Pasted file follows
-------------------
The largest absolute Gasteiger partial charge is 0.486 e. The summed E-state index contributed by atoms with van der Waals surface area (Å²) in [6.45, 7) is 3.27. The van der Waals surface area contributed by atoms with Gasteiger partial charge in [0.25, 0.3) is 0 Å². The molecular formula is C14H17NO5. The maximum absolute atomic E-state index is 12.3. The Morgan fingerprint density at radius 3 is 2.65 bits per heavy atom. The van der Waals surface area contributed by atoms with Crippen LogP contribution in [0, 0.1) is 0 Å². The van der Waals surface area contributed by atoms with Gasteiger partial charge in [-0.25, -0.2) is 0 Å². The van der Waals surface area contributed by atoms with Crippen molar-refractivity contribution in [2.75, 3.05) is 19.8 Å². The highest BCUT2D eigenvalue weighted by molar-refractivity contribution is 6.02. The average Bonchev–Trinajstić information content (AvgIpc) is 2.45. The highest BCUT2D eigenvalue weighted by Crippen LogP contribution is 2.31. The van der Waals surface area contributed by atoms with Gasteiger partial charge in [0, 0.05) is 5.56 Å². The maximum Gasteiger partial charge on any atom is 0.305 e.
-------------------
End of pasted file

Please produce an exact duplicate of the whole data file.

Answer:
The largest absolute Gasteiger partial charge is 0.486 e. The summed E-state index contributed by atoms with van der Waals surface area (Å²) in [6.45, 7) is 3.27. The van der Waals surface area contributed by atoms with Gasteiger partial charge in [0.25, 0.3) is 0 Å². The molecular formula is C14H17NO5. The maximum absolute atomic E-state index is 12.3. The Morgan fingerprint density at radius 3 is 2.65 bits per heavy atom. The van der Waals surface area contributed by atoms with Crippen LogP contribution in [0, 0.1) is 0 Å². The van der Waals surface area contributed by atoms with Gasteiger partial charge in [-0.25, -0.2) is 0 Å². The van der Waals surface area contributed by atoms with Crippen molar-refractivity contribution in [2.75, 3.05) is 19.8 Å². The highest BCUT2D eigenvalue weighted by molar-refractivity contribution is 6.02. The average Bonchev–Trinajstić information content (AvgIpc) is 2.45. The highest BCUT2D eigenvalue weighted by Crippen LogP contribution is 2.31. The van der Waals surface area contributed by atoms with Gasteiger partial charge in [0, 0.05) is 5.56 Å². The maximum Gasteiger partial charge on any atom is 0.305 e.